Massachusetts has reached a settlement with the Bay State’s largest auto insurer, Commerce Insurance Co., over its failure to report at-fault auto accident determinations made by the state’s board of appeals, according to the attorney general’s office.
The board of appeals is an independent arbiter that reviews the fairness of at-fault accident determination reached by insurers when one of their customers is involved in an accident. Insurers are required to report board of appeals decisions to a private data-collection company — a requirement that Commerce failed to meet. That information is needed for customers’ rates to be accurately determined.
Attorney General Martha Coakley said that Commerce is one of several auto insurers in the state that have failed to abide by a 2009 statute which requires insurance companies to report and use board of appeal determinations in setting consumers’ premiums.
“Our office will continue to monitor possible violations of this statute, both to protect consumers, but also to preserve a level playing field for insurance companies,” Coakley said.
The settlement with Commerce requires the company to correct the at-fault determinations it reported to the Comprehensive Loss Underwriting Exchange (CLUE), a privately operated database, and to make payments to former customers who were overcharged by other insurance companies based on incorrect, at-fault accident determinations that Commerce should have corrected.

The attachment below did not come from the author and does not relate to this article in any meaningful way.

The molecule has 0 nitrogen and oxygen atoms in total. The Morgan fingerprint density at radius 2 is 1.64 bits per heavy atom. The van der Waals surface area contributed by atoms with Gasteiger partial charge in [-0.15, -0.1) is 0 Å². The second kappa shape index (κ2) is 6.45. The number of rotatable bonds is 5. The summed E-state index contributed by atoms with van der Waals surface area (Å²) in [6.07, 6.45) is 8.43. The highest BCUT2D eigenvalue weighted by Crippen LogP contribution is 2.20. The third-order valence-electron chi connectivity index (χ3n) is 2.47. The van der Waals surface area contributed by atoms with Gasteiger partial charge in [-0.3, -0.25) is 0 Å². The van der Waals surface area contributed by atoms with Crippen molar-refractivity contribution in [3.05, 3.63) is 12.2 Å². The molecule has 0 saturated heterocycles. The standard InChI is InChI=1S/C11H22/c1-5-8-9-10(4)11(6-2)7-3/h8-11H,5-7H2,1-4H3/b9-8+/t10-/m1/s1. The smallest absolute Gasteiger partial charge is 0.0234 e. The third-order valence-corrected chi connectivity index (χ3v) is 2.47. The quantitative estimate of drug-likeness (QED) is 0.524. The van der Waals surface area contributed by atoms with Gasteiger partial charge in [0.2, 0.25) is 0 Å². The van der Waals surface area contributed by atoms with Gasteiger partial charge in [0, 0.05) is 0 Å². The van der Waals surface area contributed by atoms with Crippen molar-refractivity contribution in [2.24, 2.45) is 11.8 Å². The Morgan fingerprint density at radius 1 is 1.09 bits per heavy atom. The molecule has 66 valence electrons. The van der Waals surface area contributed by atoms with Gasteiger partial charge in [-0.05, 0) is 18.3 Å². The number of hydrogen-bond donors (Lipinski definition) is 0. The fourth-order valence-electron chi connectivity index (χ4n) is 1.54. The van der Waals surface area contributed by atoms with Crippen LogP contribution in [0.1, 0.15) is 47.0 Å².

Because Commerce uses the Merit Rating Board’s point system rather than CLUE data to calculate premiums for most Massachusetts drivers, the premiums that Commerce charged to its own policyholders were not affected by the erroneous CLUE reports.
Commerce has agreed to reform its at-fault reporting practices and to update CLUE whenever one of its at-fault findings is overturned by the board of appeal. Commerce will also notify insurance companies that currently insure the affected operators to ensure that those insurance companies re-rate customers.
Commerce will also make a payment of $40,000 to the state.
Was this article valuable?
Here are more articles you may enjoy.